It is so important for Westminster politicians to acknowledge that what is currently happening to trans people in the UK is causing immense harm, and recognise that many more trans young people, like me, are being forced out of mainstream education.  

Transgender young people have the right to not only attend school without fear of bullying or harassment from students or staff, but to be actively embraced by their local community. The Independent Expert’s report reiterated the fact that in the UK this is not currently always the case, but the resilience and vocalness of the UK’s trans community can propel us further despite any barriers we may face.

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A member of Mermaids’ Youth Advisory Panel recently spoke at the United Nations (UN) Human Rights Council on the UK Government’s LGBTQIA+ rights record.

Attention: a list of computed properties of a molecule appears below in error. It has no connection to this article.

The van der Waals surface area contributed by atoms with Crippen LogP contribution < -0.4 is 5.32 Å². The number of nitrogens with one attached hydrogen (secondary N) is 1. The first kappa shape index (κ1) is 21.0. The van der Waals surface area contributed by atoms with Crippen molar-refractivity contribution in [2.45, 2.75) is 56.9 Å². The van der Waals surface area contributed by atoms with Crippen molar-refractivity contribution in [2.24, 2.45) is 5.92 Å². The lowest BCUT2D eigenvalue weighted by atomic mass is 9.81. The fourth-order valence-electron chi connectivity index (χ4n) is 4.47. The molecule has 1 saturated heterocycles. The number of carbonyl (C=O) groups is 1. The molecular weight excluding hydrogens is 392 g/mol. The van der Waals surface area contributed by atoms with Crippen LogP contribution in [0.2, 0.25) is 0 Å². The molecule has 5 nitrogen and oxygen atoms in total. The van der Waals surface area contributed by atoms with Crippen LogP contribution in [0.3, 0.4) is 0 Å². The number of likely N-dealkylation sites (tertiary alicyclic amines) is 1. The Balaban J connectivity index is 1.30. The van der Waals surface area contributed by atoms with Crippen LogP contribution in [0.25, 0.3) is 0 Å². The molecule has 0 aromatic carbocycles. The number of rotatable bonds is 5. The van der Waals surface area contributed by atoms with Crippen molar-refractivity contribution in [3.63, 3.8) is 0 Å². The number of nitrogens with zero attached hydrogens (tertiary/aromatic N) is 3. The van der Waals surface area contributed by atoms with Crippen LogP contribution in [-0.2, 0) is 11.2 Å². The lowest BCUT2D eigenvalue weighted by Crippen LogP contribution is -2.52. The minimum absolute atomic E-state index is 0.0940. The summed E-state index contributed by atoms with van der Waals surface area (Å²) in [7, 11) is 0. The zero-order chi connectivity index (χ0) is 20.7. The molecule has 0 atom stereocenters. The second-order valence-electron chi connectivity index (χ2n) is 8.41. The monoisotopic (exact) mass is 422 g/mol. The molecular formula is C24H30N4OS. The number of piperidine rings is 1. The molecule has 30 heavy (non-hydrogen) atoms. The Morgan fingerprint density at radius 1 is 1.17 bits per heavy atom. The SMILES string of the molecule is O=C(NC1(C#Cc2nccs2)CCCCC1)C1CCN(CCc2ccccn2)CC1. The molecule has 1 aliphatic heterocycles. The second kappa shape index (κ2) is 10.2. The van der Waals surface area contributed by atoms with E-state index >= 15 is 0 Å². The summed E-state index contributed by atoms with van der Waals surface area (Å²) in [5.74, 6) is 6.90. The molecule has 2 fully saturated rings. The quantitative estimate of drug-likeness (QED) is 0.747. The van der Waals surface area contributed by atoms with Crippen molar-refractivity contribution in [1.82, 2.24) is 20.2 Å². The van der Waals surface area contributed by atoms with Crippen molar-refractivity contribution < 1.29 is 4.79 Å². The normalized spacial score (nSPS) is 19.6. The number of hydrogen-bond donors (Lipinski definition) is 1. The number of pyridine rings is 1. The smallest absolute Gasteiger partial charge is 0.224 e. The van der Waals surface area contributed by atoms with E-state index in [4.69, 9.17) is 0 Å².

What’s happened and why does it matter?

Every four to five years, each UN Member State undergoes a review of their human rights record with other countries presenting their recommendations to the UK this year. The recommendations to the UK Government on LGBTQIA+ issues grew fivefold – especially on trans healthcare, legal recognition and banning conversion therapy. 

What did Mermaids do?

Mermaids and Stonewall submitted evidence on the UK Government’s LGBTQIA+ rights record and presented our context and recommendations to UN representatives from dozens of countries in Geneva in August 2022.